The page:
7 Types of flour... Bread flour: highest gluten content; creamy white color All purpose flour: medium gluten content; medium white color; good for general production work Gluten-free flour: People who have a gluten sensitivity or Celiac Disease cannot tolerate certain levels of gluten. If you simply take gluten out of your baking, you're likely to have disappointing results. Gluten is sticky stuff which helps prevent your baked goodies from crumbling. It also traps pockets of air, improving the texture of your bread, cakes or biscuits. Gluten-free flour may need to be mixed with guar or xantham gums or cornstarch, etc. to restore stickiness.

8 Liquids Used... The liquid used in baking provides moisture and allows the gluten to develop. Milk or water are the most common liquids. Others are buttermilk, cream, molasses, honey, melted fats or oils, and juices. Adding too much liquid creates a soggy product. Adding too little liquid creates a dry product.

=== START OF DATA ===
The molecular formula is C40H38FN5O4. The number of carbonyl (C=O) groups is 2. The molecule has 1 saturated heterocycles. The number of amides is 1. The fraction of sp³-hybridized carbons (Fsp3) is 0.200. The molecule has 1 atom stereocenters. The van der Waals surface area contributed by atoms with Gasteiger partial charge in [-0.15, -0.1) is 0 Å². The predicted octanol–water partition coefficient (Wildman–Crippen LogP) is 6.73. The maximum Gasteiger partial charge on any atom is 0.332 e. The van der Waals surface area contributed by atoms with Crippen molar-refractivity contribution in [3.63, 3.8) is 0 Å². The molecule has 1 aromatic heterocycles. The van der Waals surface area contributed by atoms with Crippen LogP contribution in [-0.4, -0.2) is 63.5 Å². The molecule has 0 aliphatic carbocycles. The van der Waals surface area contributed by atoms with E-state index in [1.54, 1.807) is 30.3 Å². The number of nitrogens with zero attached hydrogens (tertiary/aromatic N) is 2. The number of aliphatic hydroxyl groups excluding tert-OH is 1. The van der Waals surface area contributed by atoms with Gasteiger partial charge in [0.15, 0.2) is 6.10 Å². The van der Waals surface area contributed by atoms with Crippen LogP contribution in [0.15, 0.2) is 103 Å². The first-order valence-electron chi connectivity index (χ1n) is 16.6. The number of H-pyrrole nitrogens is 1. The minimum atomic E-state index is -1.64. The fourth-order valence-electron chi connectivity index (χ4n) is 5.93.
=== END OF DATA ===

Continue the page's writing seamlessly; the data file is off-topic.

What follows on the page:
9 Leavening agents… Leavening – helps cookies to rise and adds structure
Cause the food to "rise”… by providing air, steam, or gas. Leavening – helps cookies to rise and adds structure Baking soda – (bicarbonate of soda) – must be mixed with an acid (lemon juice, buttermilk, molasses) ingredient to release its CO2 which makes the baked goods rise. Baking powder – includes baking soda and an acid plus a moisture absorber. Not interchangeable with baking soda. Leavener should be fresh and not out of date.

10 The ‘creaming method’ adds air as fat and sugar are creamed together.
Baking Ingredients... leavening agents cause the food to "rise" Air is a physical method of causing food to ‘rise’. It can be used in two different methods: The ‘creaming method’ adds air as fat and sugar are creamed together. The ‘foaming method’ adds air as beaten egg whites are folded into a batter.

11 Cooking oils; do not substitute oils for solid fats